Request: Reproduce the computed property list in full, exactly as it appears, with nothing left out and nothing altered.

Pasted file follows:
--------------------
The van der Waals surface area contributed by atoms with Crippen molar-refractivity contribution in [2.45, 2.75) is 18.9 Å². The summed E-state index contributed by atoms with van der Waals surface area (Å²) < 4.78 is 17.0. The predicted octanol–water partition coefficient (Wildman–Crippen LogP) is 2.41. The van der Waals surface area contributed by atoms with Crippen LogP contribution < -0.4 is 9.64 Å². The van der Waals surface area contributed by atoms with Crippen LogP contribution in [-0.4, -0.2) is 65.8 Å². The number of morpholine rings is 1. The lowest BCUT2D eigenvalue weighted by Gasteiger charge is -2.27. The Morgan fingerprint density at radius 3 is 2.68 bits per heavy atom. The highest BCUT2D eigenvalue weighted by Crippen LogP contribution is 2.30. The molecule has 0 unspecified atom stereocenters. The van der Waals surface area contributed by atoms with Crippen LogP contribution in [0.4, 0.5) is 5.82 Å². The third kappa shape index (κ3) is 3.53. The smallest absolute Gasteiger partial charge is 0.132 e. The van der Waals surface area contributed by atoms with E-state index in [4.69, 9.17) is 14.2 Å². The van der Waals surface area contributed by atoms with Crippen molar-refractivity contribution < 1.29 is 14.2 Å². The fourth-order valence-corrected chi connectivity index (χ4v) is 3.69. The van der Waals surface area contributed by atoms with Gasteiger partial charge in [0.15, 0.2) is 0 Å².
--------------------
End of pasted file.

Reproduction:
The van der Waals surface area contributed by atoms with Crippen molar-refractivity contribution in [2.45, 2.75) is 18.9 Å². The summed E-state index contributed by atoms with van der Waals surface area (Å²) < 4.78 is 17.0. The predicted octanol–water partition coefficient (Wildman–Crippen LogP) is 2.41. The van der Waals surface area contributed by atoms with Crippen LogP contribution < -0.4 is 9.64 Å². The van der Waals surface area contributed by atoms with Crippen LogP contribution in [-0.4, -0.2) is 65.8 Å². The number of morpholine rings is 1. The lowest BCUT2D eigenvalue weighted by Gasteiger charge is -2.27. The Morgan fingerprint density at radius 3 is 2.68 bits per heavy atom. The highest BCUT2D eigenvalue weighted by Crippen LogP contribution is 2.30. The molecule has 0 unspecified atom stereocenters. The van der Waals surface area contributed by atoms with Crippen LogP contribution in [0.4, 0.5) is 5.82 Å². The third kappa shape index (κ3) is 3.53. The smallest absolute Gasteiger partial charge is 0.132 e. The van der Waals surface area contributed by atoms with E-state index in [4.69, 9.17) is 14.2 Å². The van der Waals surface area contributed by atoms with Crippen molar-refractivity contribution < 1.29 is 14.2 Å². The fourth-order valence-corrected chi connectivity index (χ4v) is 3.69. The van der Waals surface area contributed by atoms with Gasteiger partial charge in [0.15, 0.2) is 0 Å².